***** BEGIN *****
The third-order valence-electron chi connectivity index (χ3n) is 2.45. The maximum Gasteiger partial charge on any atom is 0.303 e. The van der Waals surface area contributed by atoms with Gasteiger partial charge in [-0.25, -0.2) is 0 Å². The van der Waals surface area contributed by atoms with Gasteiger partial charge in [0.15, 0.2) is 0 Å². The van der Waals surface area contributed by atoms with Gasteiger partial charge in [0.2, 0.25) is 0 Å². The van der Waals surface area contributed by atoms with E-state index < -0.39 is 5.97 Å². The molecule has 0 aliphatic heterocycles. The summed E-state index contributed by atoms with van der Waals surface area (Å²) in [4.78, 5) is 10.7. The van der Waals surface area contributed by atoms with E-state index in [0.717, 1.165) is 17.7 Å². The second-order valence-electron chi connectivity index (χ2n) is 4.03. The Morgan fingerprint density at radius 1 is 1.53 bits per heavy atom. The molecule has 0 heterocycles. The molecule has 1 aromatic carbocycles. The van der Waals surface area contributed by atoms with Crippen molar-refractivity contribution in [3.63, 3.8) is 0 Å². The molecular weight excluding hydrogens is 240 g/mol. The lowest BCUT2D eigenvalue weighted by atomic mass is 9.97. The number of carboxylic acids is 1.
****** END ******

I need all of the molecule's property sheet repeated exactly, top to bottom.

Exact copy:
The third-order valence-electron chi connectivity index (χ3n) is 2.45. The maximum Gasteiger partial charge on any atom is 0.303 e. The van der Waals surface area contributed by atoms with Gasteiger partial charge in [-0.25, -0.2) is 0 Å². The van der Waals surface area contributed by atoms with Gasteiger partial charge in [0.15, 0.2) is 0 Å². The van der Waals surface area contributed by atoms with Gasteiger partial charge in [0.2, 0.25) is 0 Å². The van der Waals surface area contributed by atoms with E-state index < -0.39 is 5.97 Å². The molecule has 0 aliphatic heterocycles. The summed E-state index contributed by atoms with van der Waals surface area (Å²) in [4.78, 5) is 10.7. The van der Waals surface area contributed by atoms with E-state index in [0.717, 1.165) is 17.7 Å². The second-order valence-electron chi connectivity index (χ2n) is 4.03. The Morgan fingerprint density at radius 1 is 1.53 bits per heavy atom. The molecule has 0 heterocycles. The molecule has 1 aromatic carbocycles. The van der Waals surface area contributed by atoms with Crippen molar-refractivity contribution in [3.63, 3.8) is 0 Å². The molecular weight excluding hydrogens is 240 g/mol. The lowest BCUT2D eigenvalue weighted by atomic mass is 9.97. The number of carboxylic acids is 1.